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I See You, I Am You

Exhaustion . . . burnout . . . compassion fatigue. Whatever you call it, as the wife of a Canadian military Veteran living with Post Traumatic Stress Disorder (PTSD), I’ve felt it. Looking back on certain situations that happened in my chaotic life, when I was trying to be wife, mother, caregiver, and work full-time.

The truth is, I really don’t know how I did it. The only explanation I can come up with is that I was deep in survival mode. I would do anything and everything to keep my family afloat, even at the expense of myself.

Portrait of girl: Photographer: Antonio Infante
Photographer: Antonio Infante

There is a saying “If you know, you know.” You know what I am talking about, those days that the shit hits the fan. You still get the kids ready for school. You get ready for work. You get out the door. You meet the day with your last ounce of energy. And, no one has a clue what is going on in your life. We are very good at hiding our pain, sorrow, and the burdens that PTSD (theirs and our own) has given us.

This was my norm for several years. Not sure about you and your journey, but I did have one day where I decided to say “get me outta here” – the overwhelming feelings were too much. I thought there was no hope – I did it, I took the pills. And then had instant regret. This is around the time I realized how bad it was, and that the only person that could change my situation was me. No doctor, no medication, no quick fix for PTSD. The situation was not going to fix itself.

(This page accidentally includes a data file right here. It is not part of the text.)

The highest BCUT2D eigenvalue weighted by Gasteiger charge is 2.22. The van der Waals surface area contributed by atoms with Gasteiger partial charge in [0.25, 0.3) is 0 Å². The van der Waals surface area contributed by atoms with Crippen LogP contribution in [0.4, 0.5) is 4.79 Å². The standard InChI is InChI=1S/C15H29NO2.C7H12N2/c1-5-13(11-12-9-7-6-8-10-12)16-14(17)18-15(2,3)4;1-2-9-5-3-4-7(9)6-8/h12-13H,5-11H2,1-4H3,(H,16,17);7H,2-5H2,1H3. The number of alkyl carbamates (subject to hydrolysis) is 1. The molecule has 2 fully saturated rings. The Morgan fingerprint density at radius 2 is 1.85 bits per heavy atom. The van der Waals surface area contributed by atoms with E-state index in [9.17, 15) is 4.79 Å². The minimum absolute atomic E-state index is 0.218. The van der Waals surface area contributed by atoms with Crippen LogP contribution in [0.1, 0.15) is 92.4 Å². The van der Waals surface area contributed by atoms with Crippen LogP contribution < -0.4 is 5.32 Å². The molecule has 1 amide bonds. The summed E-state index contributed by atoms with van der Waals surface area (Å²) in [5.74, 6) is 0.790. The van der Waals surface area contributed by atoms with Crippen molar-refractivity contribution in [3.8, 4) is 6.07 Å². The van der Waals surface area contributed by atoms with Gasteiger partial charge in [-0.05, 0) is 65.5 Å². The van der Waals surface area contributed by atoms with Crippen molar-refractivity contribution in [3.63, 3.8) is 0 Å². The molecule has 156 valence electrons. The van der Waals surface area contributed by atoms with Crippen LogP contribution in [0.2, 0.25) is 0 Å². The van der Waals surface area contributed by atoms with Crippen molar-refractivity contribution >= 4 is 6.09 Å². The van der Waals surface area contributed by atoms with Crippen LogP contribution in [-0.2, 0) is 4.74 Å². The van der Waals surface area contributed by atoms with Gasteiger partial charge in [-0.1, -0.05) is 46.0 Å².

I wish I could say that once I made this realization, everything fell into place . . . no such luck. Unfortunately, I had acquired lots of unhealthy coping strategies along the way to keep myself going on autopilot. So, I had to learn new healthy strategies. The first of these was healthy boundaries, learning to say “no” – that was a hard one. The second one was learning what filled my cup, which was even harder. I had no idea – to tell you the truth I still struggle with this one at times. And, the third one was learning to communicate my needs and wants. Finally, I had to recognize I wasn’t an island, reaching out for help meant tapping into my community of family and friends.

Polly and Sean Maher
Polly and Sean Maher

None of these happened overnight, I am a constant work in progress. The gift I have given myself is the awareness to know what it looks like in my life when I am heading down that path of exhaustion and fatigue. Now I have a support system of my peers who let me know I am heading down that path and they encourage and walk along side me as I get back on my wellness path.

What it looks like for me might be very different than what it looks like for you, but you owe it to yourself and your family to figure it out. You matter to so many, and you cannot help your spouse or your kids if you are depleted. So, as they say “put the oxygen mask on yourself first and then on others.”

I am here to tell you there is always hope, no matter how dim that hope may be. I see you, I am you. Reach out, there is a community waiting to help you navigate this PTSD world.


Polly Maher
Lived Experience Expertise Lead
Atlas Institute

Content Warning

This blog post makes reference to difficult feelings and an attempted suicide. This may bring up a range of emotions. We encourage you to care for your safety and well-being. Please contact the resources in the link below if you need support.

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